Cops try to piece together Ohio shooting rampage

Bambi Lynn of Fairlawn, Ohio, wipes away tears during a prayer vigil at Copley Community Park in Copley Township, Ohio, Aug. 7, 2011. AP

COPLEY, Ohio - Investigators worked Monday to unravel the motive behind a shooting rampage that killed seven people and wounded another in a small Ohio town before the gunman died in a gunfight with police.

Police combed through three homes and searched outside a fourth in a wooded, residential area outside Akron on Sunday, collecting evidence as they tried to piece together what happened during the shootings that shook a quiet neighborhood.

Authorities did not release the condition of the survivor who was hospitalized, and they were withholding the names and ages of those involved until officers could tell victims' family members, some of whom were out of state, Copley police Sgt. Eric Goodwin said. Autopsies began Monday.

The tragedy began before 11 a.m. when police say the gunman shot his girlfriend in one home, then ran to a next-door neighbor's house, where he shot her brother and gunned down four neighbors. He then chased four people — two through neighboring backyards — shooting one of them before bursting into a home on a nearby road, where two others had sought refuge.

Police said he shot his eighth victim in that home and left, only to get into a gunfight outside with a police officer and a citizen who had been a police officer. The gunman, whose name was not released, was killed.

Neighbors said the dead included an 11-year-old boy and that at least three victims were from one family. A school official said he was told two victims were students at the local high school.

Gilbert Elie, who has lived in the neighborhood for 11 years, heard the gunshots and cries for help as he got ready for church. In an account that differed slightly from the police version, Elie said he went to a house across the street and found the woman who lived there lying in the driveway, her husband shot near the garage, and their granddaughter and another woman shot in the front seat of a vehicle, the windows apparently blown out by gunfire.

A third woman came out of the house next door and tried to talk to Elie, he said, but their brief exchange ended abruptly when a man followed her out of the house and shot her, sending the 76-year-old Elie running for safety behind a truck.

"She was talking to me, and he come up behind her and shot her, so I figured, maybe I'm next," he told The Associated Press.

He hid until he could see the gunman was gone, then returned home. Police arrived, and Elie said he heard a second round of shots coming from behind the houses and assumed officers had killed the gunman.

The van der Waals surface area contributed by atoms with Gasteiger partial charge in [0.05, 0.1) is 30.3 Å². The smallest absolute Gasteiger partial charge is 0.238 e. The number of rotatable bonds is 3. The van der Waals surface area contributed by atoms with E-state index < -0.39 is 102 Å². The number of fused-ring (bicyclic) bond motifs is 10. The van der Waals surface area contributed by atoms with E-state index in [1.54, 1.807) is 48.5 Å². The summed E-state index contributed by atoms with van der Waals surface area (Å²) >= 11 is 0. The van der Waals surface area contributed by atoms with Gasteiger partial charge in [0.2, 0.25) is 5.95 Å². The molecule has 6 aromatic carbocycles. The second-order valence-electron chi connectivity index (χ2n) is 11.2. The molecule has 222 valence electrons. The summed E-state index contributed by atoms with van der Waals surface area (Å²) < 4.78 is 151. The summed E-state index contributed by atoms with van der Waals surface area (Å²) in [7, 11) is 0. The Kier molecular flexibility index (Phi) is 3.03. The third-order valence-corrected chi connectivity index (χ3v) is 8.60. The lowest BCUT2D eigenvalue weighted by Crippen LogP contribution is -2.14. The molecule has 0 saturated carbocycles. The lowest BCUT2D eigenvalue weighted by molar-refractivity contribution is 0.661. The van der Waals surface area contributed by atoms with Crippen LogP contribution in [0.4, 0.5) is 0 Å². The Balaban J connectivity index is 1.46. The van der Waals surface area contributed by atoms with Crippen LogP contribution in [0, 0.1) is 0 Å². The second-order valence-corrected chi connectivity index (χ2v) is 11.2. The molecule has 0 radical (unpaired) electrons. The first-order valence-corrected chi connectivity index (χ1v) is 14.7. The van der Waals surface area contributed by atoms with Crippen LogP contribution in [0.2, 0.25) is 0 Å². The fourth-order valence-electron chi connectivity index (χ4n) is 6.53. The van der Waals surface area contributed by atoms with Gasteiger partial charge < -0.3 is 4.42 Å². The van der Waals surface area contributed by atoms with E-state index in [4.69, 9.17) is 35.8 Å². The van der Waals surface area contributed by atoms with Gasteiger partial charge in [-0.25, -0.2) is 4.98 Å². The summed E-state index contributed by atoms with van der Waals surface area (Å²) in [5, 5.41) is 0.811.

Elie said his neighbors, Russ and Gerdie Johnson, lived across the street. He said the ordeal has left residents of their well-kept neighborhood shaken and wondering what prompted the shootings.

"They're all in shock," said Elie.

Public records show a Russell Johnson, 67, and his wife Gudrun, 64, live on the road where the shootings occurred.

Elie described the gunman as generally unfriendly, a rarity on the street, and said he often worked on his car outside his house but never waved at anyone.

Police, who did not release information about the shooter's motive, planned a news conference at noon Monday.

The Akron Beacon Journal reported that Copley-Fairlawn School Superintendent Brian Poe said he was told by a township trustee that two Copley High School students were killed and that a third youth, the 11-year-old, was also killed. Poe said the trustee told him the 11-year-old was not a Copley student.

Some of the victims are from out of state, Copley police Sgt. Eric Goodwin said.

"A person running through the neighborhood and firing a gun" had prompted calls to police, the Copley Police Department said in a news release late Sunday.

Brian and Diane Cross said they were riding on a motorcycle Sunday morning when they heard a loud bang and saw a man with a gun chasing another man. Brian Cross, 53, said they drove a half mile to a service station to call 911, but "Copley police was already on it, and they were flying by us."

The neighborhood was blocked off by police Sunday.

Around sunset, about 200 people assembled at a park for an impromptu candlelight vigil for the shooting victims in their town and crime victims elsewhere. Some residents said they set up a memorial fund.

Some saw a double rainbow, including Kelly Kerr Gill, who was one of more than 100 people who posted condolences on a special Facebook page set up for one of the families that apparently lost several members. "Your double rainbow sent from heaven did not go un-noticed ... was truly a sign from God that those taken are ok," she wrote.

The Rev. Jeff Bogue of the Grace Church of Greater Akron prayed with those gathered at the vigil about faith in the wake of violence.

"This is troubling Lord, why such evil would come to our little township," he said.

Copley Township is west of Akron and about 40 miles south of Cleveland.

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